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KonMari - The Basic Rules

Kondo wants us to only keep what brings us joy. When shopaholics shop, that is not the joy she is talking about, because if she were, a hoarder's home full of things that brought them joy would seem normal.

That joy in the moment is not the same as holding something and feeling real joy now. So the process is as simple as this:

1. Gather all of the items in the category in one place from all over the house.
2. Hold on to each piece and ask if this item sparks joy (Do you smile when you see it? Do you hold it and feel happy? If this thing was lost, would you truly miss it?)
3. Decide to let go of the things that feel empty or burdensome.

The things we own are normally spread in more than one location in our homes. There are many drawers with pens and cabinets with cleaning items. We have clothes in more than one closet, even storage of some wardrobe in the attics and basements, or worse, we may have purchased additional standing closets to house things we hardly ever wear (or wear at all).

Many people hold on to things long past their worth or value. What value is the thing that does not fulfill its purpose for being?

Things you save for "someday" or sentimental items you keep in a box because you can't part with them, these things are not living as part of  your life. They become burdens you have to store. They are the weight of boxes left unopened. They have little joy.

There are rules:
1. There is an order to follow, and do not do a room at a time. (No working room by room. You do all your clothes first because they are least sentimental and most objective.)
2. Do all of the items in the category in one fell swoop. (When you do clothes, do all of the item from coats to socks in one day and move with a pace after you feel comfortable. If you have clothes in storage, clothes in other closets, dressers, or bins, get them all. The only clothing exempt are things currently in the dirty laundry or machine.)
3. Do not let your family see or inform your choices. (You may feel like letting go of something they question, or they may tell you to get rid of things you really love.)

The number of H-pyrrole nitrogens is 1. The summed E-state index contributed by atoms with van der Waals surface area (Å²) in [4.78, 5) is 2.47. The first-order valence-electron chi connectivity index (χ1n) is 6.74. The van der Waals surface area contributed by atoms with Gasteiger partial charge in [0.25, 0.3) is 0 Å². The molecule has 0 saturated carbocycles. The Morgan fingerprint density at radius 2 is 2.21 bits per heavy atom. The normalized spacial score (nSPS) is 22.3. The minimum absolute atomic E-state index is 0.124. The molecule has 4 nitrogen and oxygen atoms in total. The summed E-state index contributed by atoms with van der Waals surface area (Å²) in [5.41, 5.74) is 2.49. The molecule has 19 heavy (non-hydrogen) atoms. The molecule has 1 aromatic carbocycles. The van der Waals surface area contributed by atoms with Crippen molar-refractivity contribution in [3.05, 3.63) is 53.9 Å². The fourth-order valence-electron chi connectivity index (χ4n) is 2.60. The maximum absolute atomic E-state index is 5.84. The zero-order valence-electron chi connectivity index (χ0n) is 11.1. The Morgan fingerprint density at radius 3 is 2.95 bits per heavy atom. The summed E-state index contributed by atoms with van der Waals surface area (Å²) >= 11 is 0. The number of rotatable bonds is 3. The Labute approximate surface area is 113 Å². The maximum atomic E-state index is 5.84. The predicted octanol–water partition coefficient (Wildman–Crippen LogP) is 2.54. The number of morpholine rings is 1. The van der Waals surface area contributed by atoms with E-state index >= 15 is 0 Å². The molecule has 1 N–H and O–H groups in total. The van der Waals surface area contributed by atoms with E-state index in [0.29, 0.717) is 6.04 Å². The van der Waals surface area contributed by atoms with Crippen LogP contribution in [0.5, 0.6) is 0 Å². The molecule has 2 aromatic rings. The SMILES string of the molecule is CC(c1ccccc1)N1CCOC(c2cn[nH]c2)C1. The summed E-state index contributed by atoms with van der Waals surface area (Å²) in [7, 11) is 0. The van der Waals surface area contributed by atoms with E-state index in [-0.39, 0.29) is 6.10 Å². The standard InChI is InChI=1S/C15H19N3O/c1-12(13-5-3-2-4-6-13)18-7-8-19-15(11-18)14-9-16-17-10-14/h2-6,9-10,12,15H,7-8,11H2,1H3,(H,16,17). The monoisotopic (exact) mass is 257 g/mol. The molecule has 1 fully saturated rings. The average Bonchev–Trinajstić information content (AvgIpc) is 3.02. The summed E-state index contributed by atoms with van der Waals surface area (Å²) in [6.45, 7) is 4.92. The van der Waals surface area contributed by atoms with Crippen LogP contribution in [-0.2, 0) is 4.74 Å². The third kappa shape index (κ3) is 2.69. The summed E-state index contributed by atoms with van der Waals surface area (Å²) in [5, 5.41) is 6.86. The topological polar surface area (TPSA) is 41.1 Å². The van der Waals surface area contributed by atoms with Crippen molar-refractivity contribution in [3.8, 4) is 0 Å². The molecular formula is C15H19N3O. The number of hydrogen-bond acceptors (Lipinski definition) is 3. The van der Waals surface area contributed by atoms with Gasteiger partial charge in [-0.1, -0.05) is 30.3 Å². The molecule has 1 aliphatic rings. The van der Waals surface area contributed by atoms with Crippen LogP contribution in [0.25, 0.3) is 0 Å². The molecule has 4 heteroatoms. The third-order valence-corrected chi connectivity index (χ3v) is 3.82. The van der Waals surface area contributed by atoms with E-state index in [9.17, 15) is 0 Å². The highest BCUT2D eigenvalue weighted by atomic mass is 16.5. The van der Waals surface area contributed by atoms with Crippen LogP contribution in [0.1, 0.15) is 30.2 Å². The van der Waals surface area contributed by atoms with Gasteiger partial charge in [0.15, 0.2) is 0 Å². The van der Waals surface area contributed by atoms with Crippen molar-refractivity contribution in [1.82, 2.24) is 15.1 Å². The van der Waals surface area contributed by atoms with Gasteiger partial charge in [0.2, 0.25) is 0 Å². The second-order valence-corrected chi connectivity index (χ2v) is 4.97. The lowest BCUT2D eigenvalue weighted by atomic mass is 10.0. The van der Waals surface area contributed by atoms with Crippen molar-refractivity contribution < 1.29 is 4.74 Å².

4. Do not burden family and friends with your discards. (Only give away things that you know they are already looking for and they will love. Do not give things that you cannot part with because you cannot part with them and want to see them live on as their burden.)
5. If you live with others, don't toss their stuff. (You need to focus on your stuff first, and they may find the urge when you are feeling the power to also join in.)
6. Don't clutter the air with noise like the TV or radio. Commune with the things in your life. Tap into the process and focus on the task. If you need noise, listen to ambient music without lyrics or commercials.
7. Start in the morning when your energy and judgement is peak. If the weather is nice, open the windows and let the air help energize you.

There is a great FREE printable checklist at the Making Lemonade blog

Kondo's order moves from least sentimental to most. When you run across items of sentimental value, like photos in a drawer, put them aside and do not look at them. The sentimental items take the longest and are the most subjective.

1. Clothing
2. Books
3. Papers
4. Miscellaneous
5. Sentimental Items

Each of these is really broken down into segments, but finish all of Clothing before moving to Books. Finish all Books before moving on to Papers, etc...

Tomorrow I'd like to delve into her concept of the rational verses the intuitive mind during this process because it is my biggest beef. "Everything has a use" my creative mind sings. I have a 3rd mind that wants to save for other reasons...crafty reasons.

Until then, tell me...what do you think so far? Does anything strike you as new or interesting yet? Why?


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KonMari - Does this blog make me look preachy?

We have too much stuff.


Here is a general statement - we retain a lot of stuff we don't need. Our capitalistic culture wants us to keep buying more stuff. Our culture wants us to keep up with the Jones, to memorialize moments in sourviers, to buy storage solutions for our things, maybe hold grudges and emotional baggage of guilt associated with gifts and hand-me-downs. We keep to preserve but to also avoid loss.
Last night after reading a really hysterical piece of satire about the influx of the KonMari and minimalism into our culture, I started to feel bad that I was step-by-step processing my belongings in this method and it was a bit...gross.
I had that same reservation when I took my first photo for this segment of the blog - my entire wardrobe on my bed.
Can you imagine I looked at this, at one time thankful for the bounty that allowed me all these clothes, but also horrified at my own horde. "Oh, poor me. I have too much stuff and I can't manage it all like a normal…